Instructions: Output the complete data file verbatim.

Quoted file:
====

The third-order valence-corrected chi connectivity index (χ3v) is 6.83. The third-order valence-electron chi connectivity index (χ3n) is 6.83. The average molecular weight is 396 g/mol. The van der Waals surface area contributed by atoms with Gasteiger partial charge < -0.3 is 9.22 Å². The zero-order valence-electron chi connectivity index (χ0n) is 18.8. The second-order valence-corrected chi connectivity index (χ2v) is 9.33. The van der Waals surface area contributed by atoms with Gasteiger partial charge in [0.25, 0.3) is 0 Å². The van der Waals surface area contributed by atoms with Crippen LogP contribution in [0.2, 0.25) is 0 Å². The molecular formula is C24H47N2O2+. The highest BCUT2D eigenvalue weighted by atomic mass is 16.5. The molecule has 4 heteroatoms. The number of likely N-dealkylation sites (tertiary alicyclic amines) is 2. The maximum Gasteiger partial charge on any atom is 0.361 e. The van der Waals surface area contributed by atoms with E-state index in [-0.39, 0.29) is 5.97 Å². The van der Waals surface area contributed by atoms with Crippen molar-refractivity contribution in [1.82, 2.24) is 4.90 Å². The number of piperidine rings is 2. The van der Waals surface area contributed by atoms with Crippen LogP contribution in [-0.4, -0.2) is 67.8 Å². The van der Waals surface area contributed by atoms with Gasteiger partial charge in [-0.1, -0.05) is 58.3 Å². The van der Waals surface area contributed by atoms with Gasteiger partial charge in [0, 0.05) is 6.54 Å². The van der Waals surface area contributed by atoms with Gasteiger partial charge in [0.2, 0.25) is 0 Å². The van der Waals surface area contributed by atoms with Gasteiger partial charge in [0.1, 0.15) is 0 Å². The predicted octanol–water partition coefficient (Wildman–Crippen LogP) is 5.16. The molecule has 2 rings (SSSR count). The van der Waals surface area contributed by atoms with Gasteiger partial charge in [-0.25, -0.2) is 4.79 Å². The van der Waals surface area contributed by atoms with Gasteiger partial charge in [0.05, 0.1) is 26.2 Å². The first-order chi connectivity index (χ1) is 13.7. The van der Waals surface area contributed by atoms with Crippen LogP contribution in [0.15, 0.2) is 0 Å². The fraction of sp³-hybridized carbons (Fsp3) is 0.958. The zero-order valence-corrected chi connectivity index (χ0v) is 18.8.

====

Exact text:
The third-order valence-corrected chi connectivity index (χ3v) is 6.83. The third-order valence-electron chi connectivity index (χ3n) is 6.83. The average molecular weight is 396 g/mol. The van der Waals surface area contributed by atoms with Gasteiger partial charge < -0.3 is 9.22 Å². The zero-order valence-electron chi connectivity index (χ0n) is 18.8. The second-order valence-corrected chi connectivity index (χ2v) is 9.33. The van der Waals surface area contributed by atoms with Gasteiger partial charge in [0.25, 0.3) is 0 Å². The van der Waals surface area contributed by atoms with Crippen LogP contribution in [0.2, 0.25) is 0 Å². The molecular formula is C24H47N2O2+. The highest BCUT2D eigenvalue weighted by atomic mass is 16.5. The molecule has 4 heteroatoms. The number of likely N-dealkylation sites (tertiary alicyclic amines) is 2. The maximum Gasteiger partial charge on any atom is 0.361 e. The van der Waals surface area contributed by atoms with E-state index in [-0.39, 0.29) is 5.97 Å². The van der Waals surface area contributed by atoms with Crippen molar-refractivity contribution in [1.82, 2.24) is 4.90 Å². The number of piperidine rings is 2. The van der Waals surface area contributed by atoms with Crippen LogP contribution in [-0.4, -0.2) is 67.8 Å². The van der Waals surface area contributed by atoms with Gasteiger partial charge in [-0.1, -0.05) is 58.3 Å². The van der Waals surface area contributed by atoms with Gasteiger partial charge in [0, 0.05) is 6.54 Å². The van der Waals surface area contributed by atoms with Gasteiger partial charge in [0.2, 0.25) is 0 Å². The van der Waals surface area contributed by atoms with Gasteiger partial charge in [0.1, 0.15) is 0 Å². The predicted octanol–water partition coefficient (Wildman–Crippen LogP) is 5.16. The molecule has 2 rings (SSSR count). The van der Waals surface area contributed by atoms with Gasteiger partial charge in [-0.25, -0.2) is 4.79 Å². The van der Waals surface area contributed by atoms with Gasteiger partial charge in [0.05, 0.1) is 26.2 Å². The first-order chi connectivity index (χ1) is 13.7. The van der Waals surface area contributed by atoms with Crippen LogP contribution in [0.15, 0.2) is 0 Å². The fraction of sp³-hybridized carbons (Fsp3) is 0.958. The zero-order valence-corrected chi connectivity index (χ0v) is 18.8.